- Our view of Neanderthals--both from behavior and from appearance, is colored by a strong anthropomorphized lens. In reality, the Neanderthals were a different species of humanoid, and our attempts to render them as human is flawed from the get-go.
- In terms of appearance, we have generally done a poor job of rendering the skeleton as if it were any other prehistoric animal, and instead used criminal forensics techniques that are suited to reconstructing humans, not humanoids. To whit:
- Neanderthals eye sockets are much larger than humans, meaning that we've made their eyes all wrong in reconstructions. This also suggests that Neanderthals might have been much more nocturnal in their habits, and could see better in the dark.
- Neanderthals eye sockets are in a much higher position on the head than in humans. And their skulls, in profile, have a much more "great ape" like profile than human-like profile. They look like big-brained chimpanzees. All of these features combined mean that Neanderthals almost certainly wouldn't have looked very human-like.
- There's no reason to believe that Neanderthals would have lost their body hair. No other primate, except humans, have ever done so. Since Neanderthals lived in the same environment as woolly mammoths, woolly rhinos, cave bears, etc. they almost certainly had thick fur of their own.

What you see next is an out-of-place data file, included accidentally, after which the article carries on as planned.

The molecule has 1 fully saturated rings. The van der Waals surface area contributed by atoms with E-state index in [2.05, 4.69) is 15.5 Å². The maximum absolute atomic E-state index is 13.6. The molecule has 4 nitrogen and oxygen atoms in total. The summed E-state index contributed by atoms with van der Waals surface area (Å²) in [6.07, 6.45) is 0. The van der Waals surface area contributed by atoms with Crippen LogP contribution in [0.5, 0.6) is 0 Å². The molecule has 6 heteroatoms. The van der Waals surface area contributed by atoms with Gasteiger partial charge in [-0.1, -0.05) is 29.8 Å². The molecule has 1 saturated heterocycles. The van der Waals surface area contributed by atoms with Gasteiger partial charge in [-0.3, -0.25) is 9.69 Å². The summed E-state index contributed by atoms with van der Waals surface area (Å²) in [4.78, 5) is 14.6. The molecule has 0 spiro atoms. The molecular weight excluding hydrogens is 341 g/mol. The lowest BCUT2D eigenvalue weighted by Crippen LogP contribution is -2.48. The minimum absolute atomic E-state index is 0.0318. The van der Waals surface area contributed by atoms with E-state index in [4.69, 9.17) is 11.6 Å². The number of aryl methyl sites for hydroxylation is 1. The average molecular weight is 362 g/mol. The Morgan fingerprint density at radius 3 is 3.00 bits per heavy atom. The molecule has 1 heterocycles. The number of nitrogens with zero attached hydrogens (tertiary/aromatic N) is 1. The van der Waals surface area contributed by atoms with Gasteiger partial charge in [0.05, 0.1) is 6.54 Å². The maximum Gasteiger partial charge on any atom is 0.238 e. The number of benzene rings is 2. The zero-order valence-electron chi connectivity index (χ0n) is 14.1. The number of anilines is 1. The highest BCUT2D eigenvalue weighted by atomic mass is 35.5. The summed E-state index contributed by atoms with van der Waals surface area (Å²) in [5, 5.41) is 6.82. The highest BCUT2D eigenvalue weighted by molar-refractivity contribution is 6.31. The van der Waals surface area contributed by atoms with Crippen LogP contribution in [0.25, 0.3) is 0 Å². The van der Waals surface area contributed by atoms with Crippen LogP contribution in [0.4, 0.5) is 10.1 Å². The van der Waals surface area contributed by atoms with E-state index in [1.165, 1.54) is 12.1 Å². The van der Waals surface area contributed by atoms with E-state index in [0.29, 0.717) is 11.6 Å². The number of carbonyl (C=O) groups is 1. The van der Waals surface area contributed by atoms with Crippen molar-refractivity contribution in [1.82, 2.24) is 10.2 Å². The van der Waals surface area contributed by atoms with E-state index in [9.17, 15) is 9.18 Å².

- Although Neanderthals don't have out-sized canines, like most other primates, due to environmental necessity, they were almost certainly nearly obligate carnivores rather than omnivores or gatherers.
- Although shorter, in general, than humans, they have a much more robust skeleto-muscular system, and were almost certainly significantly stronger.
- Neanderthal cannibalism is well (although newly) documented. Their inclination to predate on humans, then, seems easy enough to accept, albeit somewhat speculative.
- The notion that Neanderthal/human interbreeding is the result of sexual predation is also speculative, but not hard to believe.
I'm going to say that due to generations of wife-stealing from human populations in the forests up north, that genetically the Neanderthals of the north are less ape-like and more human-like in their appearance, although they maintain a purer cultural approximation to the Neanderthal ancestral position.
Also; Neanderthal is a name that is rooted in the real world, being named, of course, for the actual Neanderthal, or Neander Valley, Neander being a Grecized version of the German name Neumann. Neanderthal literally means Neumann's Valley, and of course, makes no sense as a label in DARK•HERITAGE itself. Names used to describe them in setting include woses (especially wood-woses in the north, where they are boreal in habitat most often), sasquatches, wildlings, and man-apes.
The revised rules in m20 (which means that I'll need to update the document again, sigh) are as follows:
- Neanderthals, regardless of place of origin, gain a +4 to their STR stat and -2 to their MND stat. They also gain as well as a +1 to their Survival skill, and -1 to their Communication skill.